Pros and Cons of Acesulfame Potassium 

The advantages of acesulfame potassium are obvious: you can still enjoy sweet treats and drinks without cramming your body full of sugar.

Sweeteners like these can also help you keep calorie levels low that would otherwise be much higher if sugar was a part of your diet.

But we really don’t know the full effects of a sweetener like acesulfame potassium.

As already mentioned, there may be the possibility that it may increase how much sugar is absorbed by cells in the gut.

But more research is still needed to refute or confirm this hypothesis.

Artificial sweeteners may also be linked to other issues.

For starters, it may impede appetite regulation and body weight.

While artificial sweeteners may help to keep calories down and minimize the amount of sugar that a person consumes, it might actually stimulate the appetite, causing a dieter to want to eat more.

This is completely the opposite of what any dieter wants to do.

Some side effects include:

  • Headaches
  • Dizziness
  • Fatigue
  • Mood swings
  • Depression
  • Anxiety
  • Nausea
  • Constipation
  • Muscle spasms
  • Heart palpitations
  • Sleep issues

There are even claims that acesulfame potassium may be linked to the development of cancer, as artificial sweeteners in general have been tied to.

But studies have been conducted on the sweetener’s tie to cancer development, and so far no findings have suggested that the two are related.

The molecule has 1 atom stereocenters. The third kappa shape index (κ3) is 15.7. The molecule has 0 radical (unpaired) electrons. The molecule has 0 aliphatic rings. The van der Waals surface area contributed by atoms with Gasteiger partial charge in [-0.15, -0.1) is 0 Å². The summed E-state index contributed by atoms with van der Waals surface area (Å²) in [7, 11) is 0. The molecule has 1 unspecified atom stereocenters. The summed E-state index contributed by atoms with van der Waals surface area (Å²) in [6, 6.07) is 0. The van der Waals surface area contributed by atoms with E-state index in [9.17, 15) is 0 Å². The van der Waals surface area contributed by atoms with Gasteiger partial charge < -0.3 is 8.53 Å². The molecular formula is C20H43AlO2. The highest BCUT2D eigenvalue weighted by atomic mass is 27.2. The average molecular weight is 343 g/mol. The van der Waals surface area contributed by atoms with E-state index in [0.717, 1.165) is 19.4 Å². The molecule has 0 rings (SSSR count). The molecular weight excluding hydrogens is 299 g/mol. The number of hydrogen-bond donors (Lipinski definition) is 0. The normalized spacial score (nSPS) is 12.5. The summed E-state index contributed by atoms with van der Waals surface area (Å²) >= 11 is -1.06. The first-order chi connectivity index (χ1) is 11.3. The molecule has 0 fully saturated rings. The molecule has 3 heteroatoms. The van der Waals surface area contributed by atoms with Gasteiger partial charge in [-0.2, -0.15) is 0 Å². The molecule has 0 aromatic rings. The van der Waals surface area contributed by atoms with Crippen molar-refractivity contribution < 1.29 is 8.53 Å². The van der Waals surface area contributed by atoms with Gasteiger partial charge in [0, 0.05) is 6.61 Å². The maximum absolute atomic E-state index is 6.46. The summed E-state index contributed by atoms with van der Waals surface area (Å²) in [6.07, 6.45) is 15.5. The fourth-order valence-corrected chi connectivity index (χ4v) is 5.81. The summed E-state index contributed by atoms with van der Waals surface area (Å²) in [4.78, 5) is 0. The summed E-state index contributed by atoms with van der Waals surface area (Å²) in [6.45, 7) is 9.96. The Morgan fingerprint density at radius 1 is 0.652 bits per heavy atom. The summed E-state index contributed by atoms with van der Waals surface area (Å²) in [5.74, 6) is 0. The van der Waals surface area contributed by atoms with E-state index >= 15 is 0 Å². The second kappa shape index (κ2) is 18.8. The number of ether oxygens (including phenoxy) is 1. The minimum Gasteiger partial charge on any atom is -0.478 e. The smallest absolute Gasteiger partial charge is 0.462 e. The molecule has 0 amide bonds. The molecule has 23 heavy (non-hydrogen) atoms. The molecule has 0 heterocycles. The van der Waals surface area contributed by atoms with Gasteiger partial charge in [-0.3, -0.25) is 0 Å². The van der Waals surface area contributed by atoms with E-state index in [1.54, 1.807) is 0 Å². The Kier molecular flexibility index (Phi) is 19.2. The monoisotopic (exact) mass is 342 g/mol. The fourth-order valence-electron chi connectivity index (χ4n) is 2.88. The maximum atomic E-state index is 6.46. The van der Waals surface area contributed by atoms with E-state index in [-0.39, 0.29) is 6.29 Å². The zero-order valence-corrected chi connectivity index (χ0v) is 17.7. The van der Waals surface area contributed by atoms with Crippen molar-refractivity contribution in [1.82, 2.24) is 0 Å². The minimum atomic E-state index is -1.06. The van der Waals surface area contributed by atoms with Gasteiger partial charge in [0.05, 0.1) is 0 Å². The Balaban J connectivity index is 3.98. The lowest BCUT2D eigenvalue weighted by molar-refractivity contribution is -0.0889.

In fact, the FDA has approved acesulfame potassium as a safe sweetener to be consumed by humans, which is why it is approved to be added to various food products.

Is Acesulfame Potassium Good For Ketogenic Diet?

While there might be some advantages to substituting sugar with acesulfame potassium, there are many other natural sweeteners that can be used instead.

They’re not associated with any negative side effects and are deemed safe for use without causing any spikes in blood sugar levels.

Here are just a few you may want to try instead of acesulfame potassium:

Stevia – This natural sweetener is derived from the leaves of the stevia rebaudiana plant. It’s hundreds of times sweeter than sugar and has no calories. It may even be associated with certain health benefits, such as lowering blood sugar and improving insulin sensitivity.

Erythritol – This low-calorie sweetener is a sugar alcohol that’s naturally found in certain fruit. It has about 80% of the sweetness of sugar with barely any calories at all. Like stevia, erythritol does not increase blood sugar levels, which makes it a safe and effective sweetener without the potential side effects of artificial sweeteners.

Xylitol – Another sugar alcohol that is often used as a sugar substitute is xylitol, which has 2.4 calories per gram. It also does not increase blood sugar levels, but it has been linked to digestive issues when taken in large amounts. Also, xylitol can be deadly for dogs that consume it, so it needs to be kept out of reach from your furry friends.

Final Thoughts

If you’re looking for something to substitute for sugar, acesulfame potassium might be an adequate alternative. But it is certainly not the best choice when on low carb keto diet.

With a variety of natural sweeteners available that don’t have many calories and have zero net carbs, you might be better off opting for these alternatives to sweeten your treats without the sugar spike.

3 thoughts on “Acesulfame Potassium on Keto: Good or Bad?”

  1. This is very interesting, You are a very skilled blogger. I have joined your rss feed and look forward to seeking more of your fantastic post.
    Also, I’ve shared your website in my social networks!
    0mniartist asmr

Leave a Comment

Your email address will not be published. Required fields are marked *

Scroll to Top